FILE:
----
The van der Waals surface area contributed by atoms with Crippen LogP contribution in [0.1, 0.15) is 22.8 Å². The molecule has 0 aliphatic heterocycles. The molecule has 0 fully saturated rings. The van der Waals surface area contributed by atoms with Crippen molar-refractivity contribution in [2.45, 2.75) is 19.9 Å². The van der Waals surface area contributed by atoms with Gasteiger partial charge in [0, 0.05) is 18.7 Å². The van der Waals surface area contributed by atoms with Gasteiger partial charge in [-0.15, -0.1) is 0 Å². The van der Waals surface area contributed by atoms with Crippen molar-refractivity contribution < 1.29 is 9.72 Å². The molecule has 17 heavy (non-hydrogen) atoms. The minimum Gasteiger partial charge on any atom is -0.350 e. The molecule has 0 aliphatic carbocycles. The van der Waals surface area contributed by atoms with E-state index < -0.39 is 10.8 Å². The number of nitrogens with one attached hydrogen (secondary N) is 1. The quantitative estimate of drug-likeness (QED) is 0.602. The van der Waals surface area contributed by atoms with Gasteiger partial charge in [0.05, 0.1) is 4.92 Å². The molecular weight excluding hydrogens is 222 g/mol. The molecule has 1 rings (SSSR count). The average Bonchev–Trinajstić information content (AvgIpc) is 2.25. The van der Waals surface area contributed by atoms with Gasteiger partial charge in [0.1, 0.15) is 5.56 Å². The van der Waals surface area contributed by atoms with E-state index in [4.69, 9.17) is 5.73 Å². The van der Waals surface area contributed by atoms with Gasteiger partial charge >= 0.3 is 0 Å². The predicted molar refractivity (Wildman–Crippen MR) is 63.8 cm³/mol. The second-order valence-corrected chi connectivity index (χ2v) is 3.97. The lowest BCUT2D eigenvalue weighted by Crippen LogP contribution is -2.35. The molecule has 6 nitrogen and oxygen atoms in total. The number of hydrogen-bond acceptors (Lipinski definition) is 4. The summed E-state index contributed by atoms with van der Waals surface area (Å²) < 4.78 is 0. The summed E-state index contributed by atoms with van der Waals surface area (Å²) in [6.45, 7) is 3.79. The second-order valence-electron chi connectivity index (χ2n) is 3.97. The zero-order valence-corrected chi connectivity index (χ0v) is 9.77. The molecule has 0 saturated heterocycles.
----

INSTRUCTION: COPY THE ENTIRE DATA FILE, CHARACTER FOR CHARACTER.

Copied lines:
The van der Waals surface area contributed by atoms with Crippen LogP contribution in [0.1, 0.15) is 22.8 Å². The molecule has 0 aliphatic heterocycles. The molecule has 0 fully saturated rings. The van der Waals surface area contributed by atoms with Crippen molar-refractivity contribution in [2.45, 2.75) is 19.9 Å². The van der Waals surface area contributed by atoms with Gasteiger partial charge in [0, 0.05) is 18.7 Å². The van der Waals surface area contributed by atoms with Gasteiger partial charge in [-0.15, -0.1) is 0 Å². The van der Waals surface area contributed by atoms with Crippen molar-refractivity contribution < 1.29 is 9.72 Å². The molecule has 17 heavy (non-hydrogen) atoms. The minimum Gasteiger partial charge on any atom is -0.350 e. The molecule has 0 aliphatic carbocycles. The van der Waals surface area contributed by atoms with E-state index < -0.39 is 10.8 Å². The number of nitrogens with one attached hydrogen (secondary N) is 1. The quantitative estimate of drug-likeness (QED) is 0.602. The van der Waals surface area contributed by atoms with Gasteiger partial charge in [0.05, 0.1) is 4.92 Å². The molecular weight excluding hydrogens is 222 g/mol. The molecule has 1 rings (SSSR count). The average Bonchev–Trinajstić information content (AvgIpc) is 2.25. The van der Waals surface area contributed by atoms with Gasteiger partial charge in [0.1, 0.15) is 5.56 Å². The van der Waals surface area contributed by atoms with E-state index in [4.69, 9.17) is 5.73 Å². The van der Waals surface area contributed by atoms with Gasteiger partial charge >= 0.3 is 0 Å². The predicted molar refractivity (Wildman–Crippen MR) is 63.8 cm³/mol. The second-order valence-corrected chi connectivity index (χ2v) is 3.97. The lowest BCUT2D eigenvalue weighted by Crippen LogP contribution is -2.35. The molecule has 6 nitrogen and oxygen atoms in total. The number of hydrogen-bond acceptors (Lipinski definition) is 4. The summed E-state index contributed by atoms with van der Waals surface area (Å²) < 4.78 is 0. The summed E-state index contributed by atoms with van der Waals surface area (Å²) in [6.45, 7) is 3.79. The second-order valence-electron chi connectivity index (χ2n) is 3.97. The zero-order valence-corrected chi connectivity index (χ0v) is 9.77. The molecule has 0 saturated heterocycles.